With the proposed design, we have > 80% power to detect four scenarios of treatment-related changes in mean Z-score of 0.93–1.66 accounting for multiple testing with a family-wise Type I error rate < 5%. Notably, we have 80% power to detect a difference between exercise and exercise + NR (Scenario 1) of 0.73 Z-score. We have demonstrated that increases in muscle group specific strength of up to 100% (absolute amount) over 24 weeks are plausible, depending on the degree of initial deficits and muscle group tested [45]. In a 12-week pilot study, a mean increase of quadriceps strength of 14% was observed [46]. In a previous meta-analysis in adults, effect sizes of 0.53–0.79 were reported with supervised aerobic exercise [47, 48]. We anticipate that increases in the present study may be even larger for several reasons. First, these relatively young participants will have substantial muscle deficits, thus there is a clear opportunity to demonstrate benefit. Our preliminary data indicate muscle deficits in HCT survivors, with low Z-scores for muscle area (mean -0.9, SD 1.4). Also, we have chosen to intervene at the soonest potential opportunity post-HCT, thus we expect muscle deficits will be less established and participants will be more responsive to the interventions. Our team has considerable experience in supervising, individualizing, and adjusting the exercise regimen to achieve maximum benefit. Also, we will randomize 80 participants to achieve 64 (n = 16 in each of 4 arms) with complete data (i.e., conservatively allowing 20% attrition) {14}.


To our knowledge, our study represents the first intervention clinical trial to use combination of exercise and NR in AYA HCT survivors to address sarcopenia. Additionally, this trial will set the stage for the development of future studies that leverage the promise of a mitochondrial bioenergetic approach to the metabolic complications of cancer therapy. With mechanistic insights from this study, we can pursue trials to enhance clinically relevant metabolic function (e.g., glucose homeostasis that impacts risk for diabetes mellitus) in affected individuals after cancer therapy. The growing population of AYA cancer survivors (estimated to be 633,000 in the U.S. alone), makes the development of such interventions imperative, to optimize their long-term health in decades after completion of their cancer treatment [49].

We have considered a number of potential limitations and barriers that may arise in performing this study and have developed solutions in anticipation. It is possible that despite having an adequate number of potentially eligible participants (anticipated N = 185), we will not accrue the 80 HCT survivors over the course of the study. To address this concern, we will review and report accrual quarterly, and if recruitment is slower than anticipated, we will take several steps. Specifically, we will: 1) work with the primary treatment team to perform as many study procedures as possible during regularly scheduled clinic visit days; 2) minimize the time required for study measurements (total time commitment 6 h); and 3) provide compensation ($200) to each participant for each visit. If necessary, we can also expand the age range to 12-39y, with continued stratification of randomization by pediatric/adult status since the results may not vary significantly for those in peri-pubertal stages and those in late young adulthood.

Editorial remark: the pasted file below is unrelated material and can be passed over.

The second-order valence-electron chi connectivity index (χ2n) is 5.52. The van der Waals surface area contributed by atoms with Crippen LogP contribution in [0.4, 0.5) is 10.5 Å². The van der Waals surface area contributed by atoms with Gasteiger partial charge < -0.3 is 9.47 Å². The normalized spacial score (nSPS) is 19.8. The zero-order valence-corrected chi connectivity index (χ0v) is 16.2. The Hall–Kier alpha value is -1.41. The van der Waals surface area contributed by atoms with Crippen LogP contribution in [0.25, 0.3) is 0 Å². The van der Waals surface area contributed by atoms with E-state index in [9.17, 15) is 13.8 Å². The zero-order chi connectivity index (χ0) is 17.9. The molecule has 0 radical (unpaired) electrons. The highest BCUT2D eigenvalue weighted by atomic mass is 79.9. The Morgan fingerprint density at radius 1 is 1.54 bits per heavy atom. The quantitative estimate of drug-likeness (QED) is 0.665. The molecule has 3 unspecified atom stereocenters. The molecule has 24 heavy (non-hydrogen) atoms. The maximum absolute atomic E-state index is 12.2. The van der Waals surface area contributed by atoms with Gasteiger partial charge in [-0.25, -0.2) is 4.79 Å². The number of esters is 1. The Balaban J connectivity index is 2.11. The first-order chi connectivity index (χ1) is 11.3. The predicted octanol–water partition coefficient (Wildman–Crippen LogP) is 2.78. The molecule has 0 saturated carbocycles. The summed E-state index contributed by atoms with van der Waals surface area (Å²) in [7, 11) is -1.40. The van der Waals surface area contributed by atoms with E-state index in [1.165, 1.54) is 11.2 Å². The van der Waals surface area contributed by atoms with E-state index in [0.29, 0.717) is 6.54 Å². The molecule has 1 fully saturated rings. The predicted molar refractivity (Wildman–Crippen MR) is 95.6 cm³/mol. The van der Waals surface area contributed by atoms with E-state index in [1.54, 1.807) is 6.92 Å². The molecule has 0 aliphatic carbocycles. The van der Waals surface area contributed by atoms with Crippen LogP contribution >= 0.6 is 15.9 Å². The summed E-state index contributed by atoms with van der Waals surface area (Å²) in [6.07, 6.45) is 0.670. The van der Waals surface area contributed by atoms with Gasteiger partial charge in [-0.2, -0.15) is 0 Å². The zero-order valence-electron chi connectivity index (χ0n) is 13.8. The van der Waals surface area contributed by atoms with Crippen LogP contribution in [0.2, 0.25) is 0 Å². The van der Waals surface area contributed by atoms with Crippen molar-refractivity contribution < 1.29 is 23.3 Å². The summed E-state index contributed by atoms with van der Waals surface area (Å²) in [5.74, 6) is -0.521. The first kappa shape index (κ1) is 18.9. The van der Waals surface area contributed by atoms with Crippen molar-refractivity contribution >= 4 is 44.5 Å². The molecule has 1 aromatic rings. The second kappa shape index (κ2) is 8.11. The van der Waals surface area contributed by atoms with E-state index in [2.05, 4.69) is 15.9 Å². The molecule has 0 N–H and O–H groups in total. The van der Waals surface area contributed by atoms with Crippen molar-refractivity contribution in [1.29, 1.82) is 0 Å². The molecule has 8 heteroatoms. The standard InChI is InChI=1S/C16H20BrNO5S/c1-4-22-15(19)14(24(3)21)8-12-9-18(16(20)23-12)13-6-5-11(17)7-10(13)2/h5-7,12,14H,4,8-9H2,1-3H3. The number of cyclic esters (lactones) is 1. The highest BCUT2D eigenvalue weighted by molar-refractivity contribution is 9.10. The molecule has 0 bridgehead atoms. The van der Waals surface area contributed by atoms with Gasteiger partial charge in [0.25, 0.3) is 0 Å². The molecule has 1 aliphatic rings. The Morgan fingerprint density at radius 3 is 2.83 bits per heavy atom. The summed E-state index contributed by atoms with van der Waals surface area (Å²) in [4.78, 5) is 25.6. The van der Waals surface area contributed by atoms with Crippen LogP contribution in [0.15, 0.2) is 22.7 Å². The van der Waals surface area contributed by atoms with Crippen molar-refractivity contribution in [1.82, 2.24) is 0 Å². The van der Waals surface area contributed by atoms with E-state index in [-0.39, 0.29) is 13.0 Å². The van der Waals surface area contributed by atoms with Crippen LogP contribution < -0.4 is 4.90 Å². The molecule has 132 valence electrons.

With regards to ensuring adherence and compliance to the intervention, our team will be monitoring study participants in real-time via regular telephone check-ins and for those participating in exercise, via remote oversight, and thus be well-positioned to troubleshoot any barriers that may emerge during the conduct of the study. For NR/placebo, the investigative team will interview the adherence and intervene where necessary to ensure consistent administration of NR/placebo. Barriers to adherence can be reviewed at weekly check-ins and the interim visit. With regards to the exercise intervention, in-person orientation at the study site to exercise training using the in-home equipment will occur on the day of randomization, thus any functional or logistical limitations can be addressed in real time. To improve retention, we will offer participants randomized to the “no exercise” condition the opportunity to participate in in-home training after completion of the study {30}. Subjects who withdraw from the study will be recommended to update their medical history/concomitant medications, undergo physical exam, measure vital signs, test their clinical labs, get a DXA scan, get a 60 min MRI, perform a CPET, provide used/unused NR or placebo, and review adverse events as the early termination visit if both safe and feasible {18b}. In our team’s previous two studies of remotely supervised exercise interventions, we have demonstrated adherence rates exceeding 80% using similar procedures {11c}.

We will apply the insights gained from this trial to develop individualized, evidence-supported precision initiatives that will reduce chronic disease burden in high-risk cancer survivors. Our proposed trial is an important first step and will guide future interventions. We may also find that the benefits that accrue to skeletal muscle in response to skeletal muscle-focused interventions are recapitulated in other organ systems. For example, NAD+ precursors have impact on cardiac muscle, tissue that can also be adversely affected in cancer patients; in a preclinical model of dilated cardiomyopathy, NAD+ precursor attenuated the development of heart failure [50]. Additional metrics, such as circulatory power at peak exercise, can be measured to provide a non-invasive estimate of the circulatory system (i.e., heart rate, stroke volume, and systemic blood pressure) at peak exercise to explore such potential benefits.

Trial status

The study recruitment has not commenced. The approximate date of the final participant recruitment is January 2025.